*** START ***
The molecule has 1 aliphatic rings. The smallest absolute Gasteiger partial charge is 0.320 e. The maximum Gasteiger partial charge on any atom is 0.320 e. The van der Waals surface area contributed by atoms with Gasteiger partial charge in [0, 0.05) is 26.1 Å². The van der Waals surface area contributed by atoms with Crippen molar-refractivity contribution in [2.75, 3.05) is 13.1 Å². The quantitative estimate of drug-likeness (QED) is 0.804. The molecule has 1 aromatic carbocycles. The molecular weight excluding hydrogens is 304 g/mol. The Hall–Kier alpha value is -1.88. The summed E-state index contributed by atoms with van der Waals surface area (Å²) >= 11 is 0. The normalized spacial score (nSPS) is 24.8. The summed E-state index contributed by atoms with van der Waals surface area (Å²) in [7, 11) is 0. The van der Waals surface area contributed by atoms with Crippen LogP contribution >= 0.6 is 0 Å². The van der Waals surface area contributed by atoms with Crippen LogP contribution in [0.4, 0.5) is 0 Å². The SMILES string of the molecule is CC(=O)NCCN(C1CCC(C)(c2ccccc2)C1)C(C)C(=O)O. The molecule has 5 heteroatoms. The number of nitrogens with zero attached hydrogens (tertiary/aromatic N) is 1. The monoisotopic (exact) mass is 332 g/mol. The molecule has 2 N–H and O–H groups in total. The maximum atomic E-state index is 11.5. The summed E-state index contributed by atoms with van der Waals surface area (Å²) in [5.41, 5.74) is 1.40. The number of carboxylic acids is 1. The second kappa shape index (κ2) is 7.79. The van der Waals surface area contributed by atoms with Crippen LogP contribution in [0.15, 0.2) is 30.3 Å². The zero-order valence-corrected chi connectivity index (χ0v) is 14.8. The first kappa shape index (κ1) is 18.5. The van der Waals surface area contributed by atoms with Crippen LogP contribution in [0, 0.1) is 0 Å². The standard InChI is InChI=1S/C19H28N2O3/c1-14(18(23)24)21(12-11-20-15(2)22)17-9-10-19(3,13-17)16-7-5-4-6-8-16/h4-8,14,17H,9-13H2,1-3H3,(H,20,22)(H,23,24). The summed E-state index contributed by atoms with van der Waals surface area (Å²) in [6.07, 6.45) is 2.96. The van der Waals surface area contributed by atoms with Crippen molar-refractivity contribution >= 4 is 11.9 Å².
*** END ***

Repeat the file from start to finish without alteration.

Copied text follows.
The molecule has 1 aliphatic rings. The smallest absolute Gasteiger partial charge is 0.320 e. The maximum Gasteiger partial charge on any atom is 0.320 e. The van der Waals surface area contributed by atoms with Gasteiger partial charge in [0, 0.05) is 26.1 Å². The van der Waals surface area contributed by atoms with Crippen molar-refractivity contribution in [2.75, 3.05) is 13.1 Å². The quantitative estimate of drug-likeness (QED) is 0.804. The molecule has 1 aromatic carbocycles. The molecular weight excluding hydrogens is 304 g/mol. The Hall–Kier alpha value is -1.88. The summed E-state index contributed by atoms with van der Waals surface area (Å²) >= 11 is 0. The normalized spacial score (nSPS) is 24.8. The summed E-state index contributed by atoms with van der Waals surface area (Å²) in [7, 11) is 0. The van der Waals surface area contributed by atoms with Crippen LogP contribution >= 0.6 is 0 Å². The van der Waals surface area contributed by atoms with Crippen LogP contribution in [0.4, 0.5) is 0 Å². The SMILES string of the molecule is CC(=O)NCCN(C1CCC(C)(c2ccccc2)C1)C(C)C(=O)O. The molecule has 5 heteroatoms. The number of nitrogens with zero attached hydrogens (tertiary/aromatic N) is 1. The monoisotopic (exact) mass is 332 g/mol. The molecule has 2 N–H and O–H groups in total. The maximum atomic E-state index is 11.5. The summed E-state index contributed by atoms with van der Waals surface area (Å²) in [5.41, 5.74) is 1.40. The number of carboxylic acids is 1. The second kappa shape index (κ2) is 7.79. The van der Waals surface area contributed by atoms with Crippen LogP contribution in [0.15, 0.2) is 30.3 Å². The zero-order valence-corrected chi connectivity index (χ0v) is 14.8. The first kappa shape index (κ1) is 18.5. The van der Waals surface area contributed by atoms with Crippen LogP contribution in [0, 0.1) is 0 Å². The standard InChI is InChI=1S/C19H28N2O3/c1-14(18(23)24)21(12-11-20-15(2)22)17-9-10-19(3,13-17)16-7-5-4-6-8-16/h4-8,14,17H,9-13H2,1-3H3,(H,20,22)(H,23,24). The summed E-state index contributed by atoms with van der Waals surface area (Å²) in [6.07, 6.45) is 2.96. The van der Waals surface area contributed by atoms with Crippen molar-refractivity contribution >= 4 is 11.9 Å².